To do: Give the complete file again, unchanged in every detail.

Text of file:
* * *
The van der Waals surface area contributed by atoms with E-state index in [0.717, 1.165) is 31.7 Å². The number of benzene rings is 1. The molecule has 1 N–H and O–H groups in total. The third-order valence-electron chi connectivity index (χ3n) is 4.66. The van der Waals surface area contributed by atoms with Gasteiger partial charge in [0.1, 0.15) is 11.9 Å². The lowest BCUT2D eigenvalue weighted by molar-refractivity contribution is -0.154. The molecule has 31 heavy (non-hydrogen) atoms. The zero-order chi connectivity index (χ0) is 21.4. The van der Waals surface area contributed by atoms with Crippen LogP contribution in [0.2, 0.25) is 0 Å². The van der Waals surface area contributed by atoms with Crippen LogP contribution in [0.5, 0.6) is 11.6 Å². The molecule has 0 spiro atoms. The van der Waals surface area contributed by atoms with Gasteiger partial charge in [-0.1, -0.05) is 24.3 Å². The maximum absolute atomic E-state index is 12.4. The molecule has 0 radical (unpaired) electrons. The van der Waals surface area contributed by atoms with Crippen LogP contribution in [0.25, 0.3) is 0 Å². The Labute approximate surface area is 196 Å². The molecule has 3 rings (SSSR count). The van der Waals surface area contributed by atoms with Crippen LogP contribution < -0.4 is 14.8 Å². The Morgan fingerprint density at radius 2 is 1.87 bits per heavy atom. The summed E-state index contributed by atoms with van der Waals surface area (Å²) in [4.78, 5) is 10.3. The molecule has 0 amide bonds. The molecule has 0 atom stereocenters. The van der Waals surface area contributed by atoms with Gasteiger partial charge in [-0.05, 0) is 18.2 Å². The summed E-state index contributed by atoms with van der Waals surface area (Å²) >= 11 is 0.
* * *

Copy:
The van der Waals surface area contributed by atoms with E-state index in [0.717, 1.165) is 31.7 Å². The number of benzene rings is 1. The molecule has 1 N–H and O–H groups in total. The third-order valence-electron chi connectivity index (χ3n) is 4.66. The van der Waals surface area contributed by atoms with Gasteiger partial charge in [0.1, 0.15) is 11.9 Å². The lowest BCUT2D eigenvalue weighted by molar-refractivity contribution is -0.154. The molecule has 31 heavy (non-hydrogen) atoms. The zero-order chi connectivity index (χ0) is 21.4. The van der Waals surface area contributed by atoms with Crippen LogP contribution in [0.2, 0.25) is 0 Å². The van der Waals surface area contributed by atoms with Crippen LogP contribution in [0.5, 0.6) is 11.6 Å². The molecule has 0 spiro atoms. The van der Waals surface area contributed by atoms with Gasteiger partial charge in [-0.1, -0.05) is 24.3 Å². The maximum absolute atomic E-state index is 12.4. The molecule has 0 radical (unpaired) electrons. The van der Waals surface area contributed by atoms with Crippen LogP contribution in [0.25, 0.3) is 0 Å². The Labute approximate surface area is 196 Å². The molecule has 3 rings (SSSR count). The van der Waals surface area contributed by atoms with Crippen LogP contribution < -0.4 is 14.8 Å². The Morgan fingerprint density at radius 2 is 1.87 bits per heavy atom. The summed E-state index contributed by atoms with van der Waals surface area (Å²) in [4.78, 5) is 10.3. The molecule has 0 amide bonds. The molecule has 0 atom stereocenters. The van der Waals surface area contributed by atoms with Gasteiger partial charge in [-0.05, 0) is 18.2 Å². The summed E-state index contributed by atoms with van der Waals surface area (Å²) >= 11 is 0.